When the Chinese authorities banned for-profit tutoring in July, this might have sounded a bit strange to Western audiences. However, the measure was not only an attempt to alleviate the skyrocketing educational costs for families under the “common prosperity” initiative. What many did not understand is that it was also an effort to boost the purchasing power of the middle classes so that they could buy more Chinese manufactured goods and reduce the economy’s dependence on exports.
China has many surprises in store in 2021. Specifically, its growth has slowed more than expected. As a consequence of political reforms, credit restrictions and electricity cuts, we believe that GDP growth will close the year at 7.5% -8% and that it will continue to fall to below 5% in the first mid 2022.
However, the political reforms are just as surprising.
Beijing has taken advantage of the high growth rate in early 2021 to put its affairs in order, which is commendable. Looking ahead, you need to achieve a delicate economic balance: keep the unemployment rate below the critical level of 5.5%, and at the same time continue to impose credit restrictions on highly leveraged sectors such as real estate, government local and state companies. In parallel, the Chinese authorities are striving to stimulate domestic consumption and reduce dependence on the outside world – both in terms of exports and foreign investment – in a period marked by persistent trade tensions with the United States.
As it pursues these strategic goals — namely, financial stability, social stability, and self-sustaining growth — China will define its financial stimuli more precisely than before. Although credit will remain unchanged in real terms in 2021 (an expansion, in our opinion, close to 11%), the most important aspect will be the reallocation to priority sectors: the manufacturing sector with high added value, green energy and small and medium businesses. Since joining the World Labor Organization 20 years ago in 2001, China has been the world’s low-cost production center. However, given the deterioration of foreign relations, the Asian giant is choosing to protect supply chains and strengthen its economy. In the next ten years, China will start producing for its own population.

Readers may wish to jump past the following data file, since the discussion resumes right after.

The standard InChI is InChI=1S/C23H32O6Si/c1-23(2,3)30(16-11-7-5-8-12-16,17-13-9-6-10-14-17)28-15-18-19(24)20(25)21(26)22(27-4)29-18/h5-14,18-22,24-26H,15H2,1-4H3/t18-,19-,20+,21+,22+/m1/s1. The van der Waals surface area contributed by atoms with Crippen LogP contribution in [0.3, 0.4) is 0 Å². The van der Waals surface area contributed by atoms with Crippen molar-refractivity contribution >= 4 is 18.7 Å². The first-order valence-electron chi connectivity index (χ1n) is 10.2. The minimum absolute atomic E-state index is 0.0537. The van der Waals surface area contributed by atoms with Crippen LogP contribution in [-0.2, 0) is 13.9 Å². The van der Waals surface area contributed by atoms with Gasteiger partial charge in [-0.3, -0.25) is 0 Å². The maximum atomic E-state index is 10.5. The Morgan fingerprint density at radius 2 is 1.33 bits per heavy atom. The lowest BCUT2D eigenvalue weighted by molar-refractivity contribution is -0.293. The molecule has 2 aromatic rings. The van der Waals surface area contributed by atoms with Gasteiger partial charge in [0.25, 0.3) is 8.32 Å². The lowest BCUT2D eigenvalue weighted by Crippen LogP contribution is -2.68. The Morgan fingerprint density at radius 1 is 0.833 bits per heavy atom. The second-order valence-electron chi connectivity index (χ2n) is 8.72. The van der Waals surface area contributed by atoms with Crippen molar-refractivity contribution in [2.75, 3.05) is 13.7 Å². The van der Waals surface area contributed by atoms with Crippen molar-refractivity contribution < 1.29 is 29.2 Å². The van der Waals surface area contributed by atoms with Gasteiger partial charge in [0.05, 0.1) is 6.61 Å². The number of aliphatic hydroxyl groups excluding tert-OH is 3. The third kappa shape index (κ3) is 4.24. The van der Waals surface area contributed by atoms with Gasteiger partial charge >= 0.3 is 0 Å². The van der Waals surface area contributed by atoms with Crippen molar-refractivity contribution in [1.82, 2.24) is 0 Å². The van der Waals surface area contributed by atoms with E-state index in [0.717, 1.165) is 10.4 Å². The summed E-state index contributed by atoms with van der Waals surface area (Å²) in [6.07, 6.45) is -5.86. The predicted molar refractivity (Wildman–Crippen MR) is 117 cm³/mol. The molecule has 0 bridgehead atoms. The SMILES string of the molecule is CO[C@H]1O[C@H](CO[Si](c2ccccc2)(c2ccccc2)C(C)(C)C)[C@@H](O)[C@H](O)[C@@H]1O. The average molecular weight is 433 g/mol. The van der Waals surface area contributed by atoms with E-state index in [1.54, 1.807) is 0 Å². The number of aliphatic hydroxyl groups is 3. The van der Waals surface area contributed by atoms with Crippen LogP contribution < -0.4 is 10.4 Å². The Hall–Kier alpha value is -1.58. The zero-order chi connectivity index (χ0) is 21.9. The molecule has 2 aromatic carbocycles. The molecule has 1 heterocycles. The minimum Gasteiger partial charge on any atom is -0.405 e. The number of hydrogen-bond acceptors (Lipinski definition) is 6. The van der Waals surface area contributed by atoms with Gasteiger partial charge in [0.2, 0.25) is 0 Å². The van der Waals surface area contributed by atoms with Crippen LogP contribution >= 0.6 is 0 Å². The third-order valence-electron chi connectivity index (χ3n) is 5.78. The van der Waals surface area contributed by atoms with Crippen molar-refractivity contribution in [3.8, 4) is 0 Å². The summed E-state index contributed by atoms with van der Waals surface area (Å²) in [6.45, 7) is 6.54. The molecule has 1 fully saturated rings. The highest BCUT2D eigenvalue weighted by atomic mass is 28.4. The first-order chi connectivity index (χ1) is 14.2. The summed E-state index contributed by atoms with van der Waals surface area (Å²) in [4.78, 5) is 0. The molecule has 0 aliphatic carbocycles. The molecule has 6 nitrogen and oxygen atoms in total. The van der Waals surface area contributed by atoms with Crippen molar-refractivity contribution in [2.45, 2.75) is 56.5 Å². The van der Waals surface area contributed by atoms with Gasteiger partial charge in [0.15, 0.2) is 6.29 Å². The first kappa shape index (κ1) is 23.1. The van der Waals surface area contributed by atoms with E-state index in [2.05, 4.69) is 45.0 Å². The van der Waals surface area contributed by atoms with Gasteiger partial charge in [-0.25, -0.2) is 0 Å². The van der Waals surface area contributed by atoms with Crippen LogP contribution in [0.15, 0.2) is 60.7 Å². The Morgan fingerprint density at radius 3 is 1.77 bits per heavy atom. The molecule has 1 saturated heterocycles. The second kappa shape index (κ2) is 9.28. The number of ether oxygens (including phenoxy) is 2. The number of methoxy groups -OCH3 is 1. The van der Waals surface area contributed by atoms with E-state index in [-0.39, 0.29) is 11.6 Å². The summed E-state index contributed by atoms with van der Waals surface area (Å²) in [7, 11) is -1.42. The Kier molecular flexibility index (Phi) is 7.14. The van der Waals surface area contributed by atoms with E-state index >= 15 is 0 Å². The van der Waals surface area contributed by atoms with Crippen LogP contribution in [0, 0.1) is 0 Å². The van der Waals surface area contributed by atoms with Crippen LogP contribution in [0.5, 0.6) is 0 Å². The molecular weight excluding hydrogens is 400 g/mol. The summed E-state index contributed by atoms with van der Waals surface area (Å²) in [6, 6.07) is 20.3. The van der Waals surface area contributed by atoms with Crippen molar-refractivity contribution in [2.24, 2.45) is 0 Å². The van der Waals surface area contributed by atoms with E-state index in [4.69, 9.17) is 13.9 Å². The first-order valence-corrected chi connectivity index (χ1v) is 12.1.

How will you persuade the middle classes to buy Chinese goods? It should be remembered that The average Chinese person saves a lifetime for three things: a house, their children’s education, and health care. Thus, reducing the costs of education and housing plays an essential role in reorienting China towards the domestic economy.
The asset quality problem facing the financial system
The stabilization of the real estate sector has an impact on the quality of the banking sector’s assets. Although the difficulties faced by Evergrande, one of the largest developers in the country, in servicing its debt are well known, the problems facing the real estate sector are actually much greater. Property developers’ debt, which amounts to RMB 20 trillion (USD 3 trillion), represents around 10% of total corporate credit or around 20% of nominal GDP.
China’s small and medium-sized banks, which largely financed the 2020 credit expansion to combat the effects of the pandemic, have the greatest exposure to real estate. While the big five banks are well capitalized and have grown in an orderly fashion, about half of the smaller banks are technically insolvent (if we use Western scales). Since the global financial crisis, the assets of the top five Chinese banks have increased from 110% of GDP to 135%; in contrast, the assets of smaller banks have soared from 90% to 190%.
Yet China is aware of the problem and has the resources to solve it. A financial crisis seems unlikely, since there is no clear channel of contagion to the world financial markets. Indeed, Chinese banks are financed domestically and the People’s Bank of China can draw on a powerful arsenal of tools to deal with a financing problem. There are potential internal and external catalysts that could lead to a funding freeze, although neither of these would materialize without a loss of confidence in the system, which is unlikely.
1 Bloomberg, “China Considers Turning Tutoring Companies Into Non-Profits,” July 23, 2021
2 Reuters, “China Evergrande shares fall on persistent pressure from debt travails,” October 27, 2021
3 Autonomous, October 2021
4 PBOC, Autonomous, Emerging Advisors, IMF, ECB, Federal Reserve, 2021